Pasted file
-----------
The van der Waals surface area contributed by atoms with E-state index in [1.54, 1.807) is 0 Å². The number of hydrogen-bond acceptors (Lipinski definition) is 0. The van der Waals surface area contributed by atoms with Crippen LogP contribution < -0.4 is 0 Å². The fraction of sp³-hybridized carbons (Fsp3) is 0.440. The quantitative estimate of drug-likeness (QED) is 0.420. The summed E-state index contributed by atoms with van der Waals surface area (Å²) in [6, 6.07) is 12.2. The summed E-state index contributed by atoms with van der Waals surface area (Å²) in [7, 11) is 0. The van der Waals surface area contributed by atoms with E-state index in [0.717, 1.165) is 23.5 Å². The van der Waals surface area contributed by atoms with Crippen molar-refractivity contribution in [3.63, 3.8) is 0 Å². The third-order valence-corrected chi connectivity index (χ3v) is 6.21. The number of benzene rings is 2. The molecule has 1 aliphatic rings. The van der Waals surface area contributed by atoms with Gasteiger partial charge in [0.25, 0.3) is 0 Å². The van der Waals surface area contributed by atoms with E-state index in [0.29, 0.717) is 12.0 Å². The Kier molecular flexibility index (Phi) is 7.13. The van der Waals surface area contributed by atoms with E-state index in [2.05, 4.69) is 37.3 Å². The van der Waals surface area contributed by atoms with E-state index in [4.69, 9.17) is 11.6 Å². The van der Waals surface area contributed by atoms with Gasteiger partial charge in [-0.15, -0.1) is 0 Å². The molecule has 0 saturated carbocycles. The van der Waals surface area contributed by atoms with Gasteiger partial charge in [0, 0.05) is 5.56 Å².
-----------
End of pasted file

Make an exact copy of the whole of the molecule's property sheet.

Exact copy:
The van der Waals surface area contributed by atoms with E-state index in [1.54, 1.807) is 0 Å². The number of hydrogen-bond acceptors (Lipinski definition) is 0. The van der Waals surface area contributed by atoms with Crippen LogP contribution < -0.4 is 0 Å². The fraction of sp³-hybridized carbons (Fsp3) is 0.440. The quantitative estimate of drug-likeness (QED) is 0.420. The summed E-state index contributed by atoms with van der Waals surface area (Å²) in [6, 6.07) is 12.2. The summed E-state index contributed by atoms with van der Waals surface area (Å²) in [7, 11) is 0. The van der Waals surface area contributed by atoms with E-state index in [0.717, 1.165) is 23.5 Å². The van der Waals surface area contributed by atoms with Crippen molar-refractivity contribution in [3.63, 3.8) is 0 Å². The third-order valence-corrected chi connectivity index (χ3v) is 6.21. The number of benzene rings is 2. The molecule has 1 aliphatic rings. The van der Waals surface area contributed by atoms with Gasteiger partial charge in [0.25, 0.3) is 0 Å². The van der Waals surface area contributed by atoms with E-state index in [0.29, 0.717) is 12.0 Å². The Kier molecular flexibility index (Phi) is 7.13. The van der Waals surface area contributed by atoms with E-state index in [2.05, 4.69) is 37.3 Å². The van der Waals surface area contributed by atoms with E-state index in [4.69, 9.17) is 11.6 Å². The van der Waals surface area contributed by atoms with Gasteiger partial charge in [-0.15, -0.1) is 0 Å². The molecule has 0 saturated carbocycles. The van der Waals surface area contributed by atoms with Gasteiger partial charge in [0, 0.05) is 5.56 Å².